2

I have an html form of login information I want to encrypt by custom rules on client side . Is there have any way to do that.

<form action="/submit" method="post" name="form_pass_enc" id="form_pass_enc">
  <label for="name">Name:</label>
  <input type="input" name="name" id="name" />
  <br/>
  <label for="password">Password:</label>
  <input type="password" name="password" id="password" />
  <br/>
  <input type="button" name="form_submit" id="form_submit" value="Submit" />
</form>

I did not find proper solution for that .

  • 1
    It is not clear at all what you mean by encrypt. When sending the data? – mplungjan Jun 28 '17 at 12:48
  • Encrypting your given data by custom rules is a huge security flaw and it will make your encryption pointless. Don't do it unless you're a seasoned cryptographic professional and you're using a system that has been tested extensively by other seasoned cryptographic professionals. – Martin Jun 28 '17 at 12:49
  • 1
    if you are not using https (which would do it for you automatically), stay aware that encryption on the client side will expose all the details of your crypting method, because the code is visible – Kaddath Jun 28 '17 at 12:50
  • 1
    You can encrypt data client-side by writing JavaScript which encrypts the data. But be aware that users can still see the unencrypted data and the code which is encrypting it. So you're not really accomplishing anything. What actual problem are you trying to solve here? In almost every case, attempting to create your own security instead of using industry standards is a terrible idea. – David Jun 28 '17 at 12:50
  • 1
    It may well be easier and simply safer for you to use HTTPS because that's exactly what it does; encrypts your website and the data within it, when it is transported to and from the client side. – Martin Jun 28 '17 at 13:00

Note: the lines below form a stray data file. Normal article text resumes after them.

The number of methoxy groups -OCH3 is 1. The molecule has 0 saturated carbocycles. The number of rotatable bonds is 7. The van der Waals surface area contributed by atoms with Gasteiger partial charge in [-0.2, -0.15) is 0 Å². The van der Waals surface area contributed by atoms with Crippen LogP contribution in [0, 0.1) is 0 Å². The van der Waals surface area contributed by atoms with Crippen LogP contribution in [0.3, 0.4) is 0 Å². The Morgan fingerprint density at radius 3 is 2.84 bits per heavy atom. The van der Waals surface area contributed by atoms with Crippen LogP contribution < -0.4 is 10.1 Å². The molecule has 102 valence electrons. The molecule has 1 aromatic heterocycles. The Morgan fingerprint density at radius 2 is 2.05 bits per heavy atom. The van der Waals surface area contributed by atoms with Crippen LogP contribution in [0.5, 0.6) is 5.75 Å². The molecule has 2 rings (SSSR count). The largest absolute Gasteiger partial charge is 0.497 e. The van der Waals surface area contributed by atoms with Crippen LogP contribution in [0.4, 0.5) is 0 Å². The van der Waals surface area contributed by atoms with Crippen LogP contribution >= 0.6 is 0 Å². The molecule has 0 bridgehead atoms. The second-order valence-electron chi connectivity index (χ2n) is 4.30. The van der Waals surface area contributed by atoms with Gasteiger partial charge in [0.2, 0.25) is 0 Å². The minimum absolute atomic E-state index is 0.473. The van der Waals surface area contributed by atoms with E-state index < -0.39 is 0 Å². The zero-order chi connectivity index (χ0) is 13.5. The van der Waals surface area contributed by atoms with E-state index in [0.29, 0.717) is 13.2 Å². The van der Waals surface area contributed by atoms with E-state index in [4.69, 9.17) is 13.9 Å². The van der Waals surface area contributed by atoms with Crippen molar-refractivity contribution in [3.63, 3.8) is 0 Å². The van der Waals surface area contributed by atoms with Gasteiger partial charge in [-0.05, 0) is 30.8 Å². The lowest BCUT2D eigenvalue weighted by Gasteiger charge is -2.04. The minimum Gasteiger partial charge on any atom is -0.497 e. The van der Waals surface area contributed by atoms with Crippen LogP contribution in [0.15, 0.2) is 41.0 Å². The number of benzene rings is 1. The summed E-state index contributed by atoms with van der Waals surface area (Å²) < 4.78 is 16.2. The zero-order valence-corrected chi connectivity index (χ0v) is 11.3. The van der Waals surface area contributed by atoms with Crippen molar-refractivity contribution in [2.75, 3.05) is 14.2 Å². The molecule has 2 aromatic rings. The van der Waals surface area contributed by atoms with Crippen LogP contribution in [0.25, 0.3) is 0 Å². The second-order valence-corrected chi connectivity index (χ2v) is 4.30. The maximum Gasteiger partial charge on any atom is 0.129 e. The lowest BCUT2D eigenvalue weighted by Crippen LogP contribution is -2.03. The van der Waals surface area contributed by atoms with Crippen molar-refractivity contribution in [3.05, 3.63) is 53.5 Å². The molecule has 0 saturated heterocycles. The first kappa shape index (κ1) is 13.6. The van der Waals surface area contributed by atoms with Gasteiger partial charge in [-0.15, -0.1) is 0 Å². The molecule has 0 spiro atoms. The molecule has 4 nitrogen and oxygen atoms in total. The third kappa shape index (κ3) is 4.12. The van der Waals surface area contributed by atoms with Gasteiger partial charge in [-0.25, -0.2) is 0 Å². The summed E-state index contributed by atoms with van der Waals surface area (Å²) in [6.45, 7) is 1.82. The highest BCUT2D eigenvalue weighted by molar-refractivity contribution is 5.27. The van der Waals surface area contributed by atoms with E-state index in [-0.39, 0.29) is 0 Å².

0

every encryption on the client side is not a good idea. Because it can be seen and changed. or if you just want to match some rules like telephone rules,you can try some RegExp in javascript

0

From encrypt/decrypt functions built around crypto.subtle.encrypt/decrypt, here is a summary solution.

The function to encrypt forms:

async function encryptedSubmitForm(formName) {
    form = document.forms[formName];
    form_types = [];
    for (idx=0; idx < form.elements.length; idx += 1) {
        dtype = form.elements[idx].type
        form_types.push(dtype)
        form.elements[idx].type = "text"
        form.elements[idx].value = await encrypt(form.elements[idx].value, ekey());
        await sleep(8);
    }
    form.submit();
    for (idx=0; idx < form.elements.length; idx += 1) {
        await sleep(8);
        form.elements[idx].type = form_types[idx];
        form.elements[idx].value = await decrypt(form.elements[idx].value, ekey());
    }
}

The form "submit" button does the submit explicitly from js:

<input type="button" onclick="encryptedSubmitForm('new')" value="+">

The form data types don't have to be flipped, I'm still considering using fetch directly, but it gives a nice visual clarity of what's going on to see it in action. If you don't flip the form data types, the data gets dropped.

On the decryption side of the story, I've got tables with fields like this followed with a page script to call decryptElements():

<td class="encrypted">{{prow.datebin}}</td>
...
<script>
    decryptElements();
</script>

And lastly here is the e2ee decryption:

async function decryptElements() {
    cts = document.getElementsByClassName("encrypted");
    for (ct of cts) {
        await sleep(16)
        ct.textContent = await decrypt(ct.textContent, ekey());
    }
}

Security concerns run amok, this presumes SSL, and is in addition to server side encryption, not as an alternative. Cross origin local storage leakage could happen. Omit or pin any external dependency with integrity checks:

<script src="https://cdnjs.cloudflare.com/ajax/libs/bitcoinjs-lib/0.2.0-1/bitcoinjs-min.js" integrity="sha256-FilB5ir32toR4c80H4e31Wzh7MbA0kOd/LzvRxgletA=" crossorigin="anonymous"></script>

Your Answer

By clicking “Post Your Answer”, you agree to our terms of service, privacy policy and cookie policy

Not the answer you're looking for? Browse other questions tagged or ask your own question.